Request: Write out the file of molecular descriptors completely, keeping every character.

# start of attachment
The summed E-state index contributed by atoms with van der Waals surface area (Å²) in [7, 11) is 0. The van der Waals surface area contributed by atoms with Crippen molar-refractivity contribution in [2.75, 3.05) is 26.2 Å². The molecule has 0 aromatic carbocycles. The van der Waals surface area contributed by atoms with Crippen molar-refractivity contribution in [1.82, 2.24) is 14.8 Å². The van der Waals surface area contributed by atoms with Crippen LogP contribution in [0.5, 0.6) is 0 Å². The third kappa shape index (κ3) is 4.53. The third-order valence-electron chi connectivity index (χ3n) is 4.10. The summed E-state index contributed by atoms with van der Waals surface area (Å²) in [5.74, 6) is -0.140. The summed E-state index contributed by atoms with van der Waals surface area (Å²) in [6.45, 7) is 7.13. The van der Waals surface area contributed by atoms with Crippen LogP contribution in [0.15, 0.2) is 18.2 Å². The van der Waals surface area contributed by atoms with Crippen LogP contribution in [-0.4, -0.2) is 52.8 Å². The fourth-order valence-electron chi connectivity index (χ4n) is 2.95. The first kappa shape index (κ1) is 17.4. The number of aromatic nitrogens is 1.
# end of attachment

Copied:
The summed E-state index contributed by atoms with van der Waals surface area (Å²) in [7, 11) is 0. The van der Waals surface area contributed by atoms with Crippen molar-refractivity contribution in [2.75, 3.05) is 26.2 Å². The molecule has 0 aromatic carbocycles. The van der Waals surface area contributed by atoms with Crippen molar-refractivity contribution in [1.82, 2.24) is 14.8 Å². The van der Waals surface area contributed by atoms with Crippen LogP contribution in [0.5, 0.6) is 0 Å². The third kappa shape index (κ3) is 4.53. The third-order valence-electron chi connectivity index (χ3n) is 4.10. The summed E-state index contributed by atoms with van der Waals surface area (Å²) in [5.74, 6) is -0.140. The summed E-state index contributed by atoms with van der Waals surface area (Å²) in [6.45, 7) is 7.13. The van der Waals surface area contributed by atoms with Crippen LogP contribution in [0.15, 0.2) is 18.2 Å². The van der Waals surface area contributed by atoms with Crippen LogP contribution in [-0.4, -0.2) is 52.8 Å². The fourth-order valence-electron chi connectivity index (χ4n) is 2.95. The first kappa shape index (κ1) is 17.4. The number of aromatic nitrogens is 1.